The irony of Editta Sherman’s life is that this celebrity photographer to the "stars," has become the celebrity.
In her Central Park West apartment in New York City Editta’s eyes are like camera lenses. She is always coming into focus. She looks. She watches the moves I make and clings to my words. Her lips are bright red and her skin tone fairy tale white. A diminutive woman now over one-hundred and one-years old she floods the interview with her joys of life and the recent loss of one of her sons. His memory over comes her with sadness. The love of a mother for a child takes precedence in sentences and the mood in the studio goes back and forth with feelings. Life does what it does to each one of us, but the years have been kind to her. Even with the depth of her losses that includes her husband when he was fifty from diabetes and then the recent accident that took her grown son, the resilience of the Editta in the room catapults in for a soft landing when I roam the studio.
She was born July 9, 1912 in Philadelphia, Pennsylvania. As a child she helped her father, Nunzio Rinaolo, who was a wedding photographer in Patterson, N.J. where her craft was fostered. Perhaps it was the emotion of her father who worked hard to get the feelings of the newlyweds that left its indelible photo in her mind. And the fact that he took pictures of her as well that boosted her identity as a creator. The confidence she has in her photography is from the way she was raised. Couple her early exposure in life to the camera with the support from her husband years later and the natural talent she has, for Editta her life was destined to be a photographer.
Some of the black and white portraits she shot of the famous are featured on the walls in her studio. No one is more important than the other. Each portrait received its attention and her desire to bring forth what she admired most about the subject in front of her is what made her photographs special. The north light in abundance in her Carnegie Hall Studio was also a contributor to the work she created. Fifty years later, however, her life was changed when Carnegie Hall renovated the inner sanctum from creative studios and living spaces for artists including actors and teachers, to functional rooms for modern day rentals. The “Duchess of Carnegie Hall,” as she was called, left her Carnegie situation and moved to Central Park South in 2010.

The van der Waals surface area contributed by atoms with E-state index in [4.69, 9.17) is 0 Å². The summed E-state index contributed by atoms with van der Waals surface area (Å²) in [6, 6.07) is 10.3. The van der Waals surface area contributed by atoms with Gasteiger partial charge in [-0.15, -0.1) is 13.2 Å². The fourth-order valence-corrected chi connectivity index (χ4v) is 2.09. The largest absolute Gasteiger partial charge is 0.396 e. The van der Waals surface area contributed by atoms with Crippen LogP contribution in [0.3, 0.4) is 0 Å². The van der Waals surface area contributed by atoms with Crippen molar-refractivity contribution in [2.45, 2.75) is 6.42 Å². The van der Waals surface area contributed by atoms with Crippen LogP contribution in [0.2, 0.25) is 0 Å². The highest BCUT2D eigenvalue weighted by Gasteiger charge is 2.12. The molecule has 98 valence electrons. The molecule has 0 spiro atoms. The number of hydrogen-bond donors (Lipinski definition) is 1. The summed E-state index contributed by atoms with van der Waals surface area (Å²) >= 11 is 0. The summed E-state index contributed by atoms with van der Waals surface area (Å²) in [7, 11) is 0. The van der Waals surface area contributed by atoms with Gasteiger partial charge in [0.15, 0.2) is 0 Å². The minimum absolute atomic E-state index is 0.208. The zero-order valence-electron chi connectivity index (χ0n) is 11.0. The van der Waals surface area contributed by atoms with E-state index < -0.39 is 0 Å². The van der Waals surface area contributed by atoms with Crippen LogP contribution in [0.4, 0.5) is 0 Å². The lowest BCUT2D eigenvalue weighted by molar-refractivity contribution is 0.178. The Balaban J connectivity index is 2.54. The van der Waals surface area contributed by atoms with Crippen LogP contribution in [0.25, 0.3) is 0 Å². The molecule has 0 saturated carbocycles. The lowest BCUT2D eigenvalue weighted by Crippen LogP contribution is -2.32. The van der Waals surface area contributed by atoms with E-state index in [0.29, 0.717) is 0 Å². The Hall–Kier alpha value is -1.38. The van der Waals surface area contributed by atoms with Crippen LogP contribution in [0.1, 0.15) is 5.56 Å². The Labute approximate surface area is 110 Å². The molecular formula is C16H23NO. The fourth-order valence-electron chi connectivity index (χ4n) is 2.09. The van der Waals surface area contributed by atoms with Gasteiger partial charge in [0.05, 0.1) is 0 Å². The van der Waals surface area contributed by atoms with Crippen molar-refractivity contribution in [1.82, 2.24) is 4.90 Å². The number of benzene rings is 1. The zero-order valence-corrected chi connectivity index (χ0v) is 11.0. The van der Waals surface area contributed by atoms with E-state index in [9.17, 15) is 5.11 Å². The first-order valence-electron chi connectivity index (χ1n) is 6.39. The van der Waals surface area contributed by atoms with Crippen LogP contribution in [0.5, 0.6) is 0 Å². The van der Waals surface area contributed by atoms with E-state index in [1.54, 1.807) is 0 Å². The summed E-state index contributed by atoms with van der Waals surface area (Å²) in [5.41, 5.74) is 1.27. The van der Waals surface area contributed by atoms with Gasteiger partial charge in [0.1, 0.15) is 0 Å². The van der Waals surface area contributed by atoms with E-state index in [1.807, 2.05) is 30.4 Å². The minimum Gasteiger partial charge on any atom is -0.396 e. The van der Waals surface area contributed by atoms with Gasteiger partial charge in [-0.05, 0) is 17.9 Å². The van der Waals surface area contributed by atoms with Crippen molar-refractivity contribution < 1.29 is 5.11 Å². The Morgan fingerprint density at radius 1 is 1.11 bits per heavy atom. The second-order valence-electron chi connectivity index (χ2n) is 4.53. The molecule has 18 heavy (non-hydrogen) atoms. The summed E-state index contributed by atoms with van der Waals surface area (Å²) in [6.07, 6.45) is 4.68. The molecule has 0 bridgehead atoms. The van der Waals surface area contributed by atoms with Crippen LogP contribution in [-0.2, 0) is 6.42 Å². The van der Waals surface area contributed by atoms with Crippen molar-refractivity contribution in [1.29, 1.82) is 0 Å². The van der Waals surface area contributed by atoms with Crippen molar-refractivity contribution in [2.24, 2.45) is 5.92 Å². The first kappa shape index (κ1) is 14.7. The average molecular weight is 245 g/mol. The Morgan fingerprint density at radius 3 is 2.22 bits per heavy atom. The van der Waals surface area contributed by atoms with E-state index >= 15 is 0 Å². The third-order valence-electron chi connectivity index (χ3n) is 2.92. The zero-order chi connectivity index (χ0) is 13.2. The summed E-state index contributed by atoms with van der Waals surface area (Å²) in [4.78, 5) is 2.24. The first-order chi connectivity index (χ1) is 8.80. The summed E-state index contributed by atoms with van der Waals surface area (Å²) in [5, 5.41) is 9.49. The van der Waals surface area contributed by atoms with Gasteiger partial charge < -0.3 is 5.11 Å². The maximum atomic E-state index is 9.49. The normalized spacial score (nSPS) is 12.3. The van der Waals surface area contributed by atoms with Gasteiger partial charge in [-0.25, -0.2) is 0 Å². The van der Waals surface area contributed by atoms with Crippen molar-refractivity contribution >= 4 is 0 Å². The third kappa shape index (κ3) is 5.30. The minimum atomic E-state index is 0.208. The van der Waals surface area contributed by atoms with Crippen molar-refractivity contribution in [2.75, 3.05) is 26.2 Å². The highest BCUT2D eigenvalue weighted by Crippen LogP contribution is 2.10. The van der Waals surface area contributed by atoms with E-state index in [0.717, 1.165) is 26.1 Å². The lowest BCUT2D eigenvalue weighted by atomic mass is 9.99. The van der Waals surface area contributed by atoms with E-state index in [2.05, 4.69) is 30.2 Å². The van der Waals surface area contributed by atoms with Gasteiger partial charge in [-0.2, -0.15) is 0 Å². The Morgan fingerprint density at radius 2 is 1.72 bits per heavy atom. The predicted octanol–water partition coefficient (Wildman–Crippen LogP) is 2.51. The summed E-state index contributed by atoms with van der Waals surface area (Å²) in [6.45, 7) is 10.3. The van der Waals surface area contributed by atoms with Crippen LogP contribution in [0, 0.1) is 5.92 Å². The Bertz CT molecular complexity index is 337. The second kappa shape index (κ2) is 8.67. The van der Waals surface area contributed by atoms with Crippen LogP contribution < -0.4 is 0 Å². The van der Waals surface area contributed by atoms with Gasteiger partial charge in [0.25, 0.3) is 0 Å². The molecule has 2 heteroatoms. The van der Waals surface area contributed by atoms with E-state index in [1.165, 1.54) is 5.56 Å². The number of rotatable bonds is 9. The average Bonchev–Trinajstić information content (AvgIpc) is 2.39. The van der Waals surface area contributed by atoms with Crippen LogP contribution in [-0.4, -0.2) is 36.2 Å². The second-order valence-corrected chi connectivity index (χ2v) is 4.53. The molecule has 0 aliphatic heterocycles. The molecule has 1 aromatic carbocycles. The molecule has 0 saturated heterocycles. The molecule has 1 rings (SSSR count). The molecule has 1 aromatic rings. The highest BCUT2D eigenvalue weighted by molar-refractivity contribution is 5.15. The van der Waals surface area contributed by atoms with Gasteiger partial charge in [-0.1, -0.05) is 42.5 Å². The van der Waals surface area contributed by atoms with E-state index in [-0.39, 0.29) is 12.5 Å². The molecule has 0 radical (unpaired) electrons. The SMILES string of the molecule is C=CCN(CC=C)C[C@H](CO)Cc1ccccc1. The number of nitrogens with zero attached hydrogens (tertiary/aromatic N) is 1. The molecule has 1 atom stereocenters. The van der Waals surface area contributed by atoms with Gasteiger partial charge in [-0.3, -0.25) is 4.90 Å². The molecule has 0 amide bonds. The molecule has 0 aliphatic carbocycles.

She presents her life to me like a clean sheet of paper and talks about the details with stories that include how she met her husband while taking his portrait, and that her teeth are hers. She had four sons and one girl and from that has twenty-five including her grandchildren. She sits in a gold trimmed chair and wears a cheetah print sweater and a white pearl choker necklace. In the living room where her gold chairs are centered she has a picture of herself with President Obama. “I never thought I would get in to see the President,” she says, but during a visit to the White House, she was approached by President Obama and he sent her a signed copy of the picture someone else took of her with him. Editta admits to loving her husband, “twice,” and how she made soup for her neighbors while she lived in Carnegie Hall.
Humbly I ask if I can take pictures of her with my pocket sized digital camera-she agrees-and instantaneously I show her the results. She is happy and colorful. She is black haired and clear eyed. The pupils and brain who brought out the best in black and white photos for celebrities like Henry Fonda, Somerset Maugham, Charlton Heston, Tyrone Power, Carl Sandburg, Angela Lansbury, and Mary Martin and has a repertoire of over 2,000 photographs that she took with her father’s camera, looks pleased with the results.
A woman of notoriety in her own right, Editta Sherman shares her life story of joy with her father’s camera with focus and with a very clear picture.